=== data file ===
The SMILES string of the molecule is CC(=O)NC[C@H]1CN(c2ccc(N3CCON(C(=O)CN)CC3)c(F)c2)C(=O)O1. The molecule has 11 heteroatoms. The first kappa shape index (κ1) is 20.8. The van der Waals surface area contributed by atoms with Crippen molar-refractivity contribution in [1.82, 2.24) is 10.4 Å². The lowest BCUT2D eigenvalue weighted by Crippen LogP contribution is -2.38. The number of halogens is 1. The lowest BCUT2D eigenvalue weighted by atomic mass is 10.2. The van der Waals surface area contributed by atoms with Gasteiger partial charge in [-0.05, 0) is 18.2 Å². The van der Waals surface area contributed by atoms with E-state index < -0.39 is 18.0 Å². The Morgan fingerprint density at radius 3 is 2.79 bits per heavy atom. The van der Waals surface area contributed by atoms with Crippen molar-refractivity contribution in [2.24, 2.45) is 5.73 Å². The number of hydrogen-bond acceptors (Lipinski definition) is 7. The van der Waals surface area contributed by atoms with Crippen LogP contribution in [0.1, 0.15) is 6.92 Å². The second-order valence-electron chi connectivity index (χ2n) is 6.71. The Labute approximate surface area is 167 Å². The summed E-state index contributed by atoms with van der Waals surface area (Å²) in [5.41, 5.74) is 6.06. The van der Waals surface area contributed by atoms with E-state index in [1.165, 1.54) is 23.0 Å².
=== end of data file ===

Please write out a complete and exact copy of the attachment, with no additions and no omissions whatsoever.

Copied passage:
The SMILES string of the molecule is CC(=O)NC[C@H]1CN(c2ccc(N3CCON(C(=O)CN)CC3)c(F)c2)C(=O)O1. The molecule has 11 heteroatoms. The first kappa shape index (κ1) is 20.8. The van der Waals surface area contributed by atoms with Crippen molar-refractivity contribution in [1.82, 2.24) is 10.4 Å². The lowest BCUT2D eigenvalue weighted by Crippen LogP contribution is -2.38. The number of halogens is 1. The lowest BCUT2D eigenvalue weighted by atomic mass is 10.2. The van der Waals surface area contributed by atoms with Gasteiger partial charge in [-0.05, 0) is 18.2 Å². The van der Waals surface area contributed by atoms with E-state index < -0.39 is 18.0 Å². The Morgan fingerprint density at radius 3 is 2.79 bits per heavy atom. The van der Waals surface area contributed by atoms with Crippen molar-refractivity contribution in [2.24, 2.45) is 5.73 Å². The number of hydrogen-bond acceptors (Lipinski definition) is 7. The van der Waals surface area contributed by atoms with Crippen LogP contribution in [0.1, 0.15) is 6.92 Å². The second-order valence-electron chi connectivity index (χ2n) is 6.71. The Labute approximate surface area is 167 Å². The summed E-state index contributed by atoms with van der Waals surface area (Å²) in [5.41, 5.74) is 6.06. The van der Waals surface area contributed by atoms with E-state index in [1.165, 1.54) is 23.0 Å².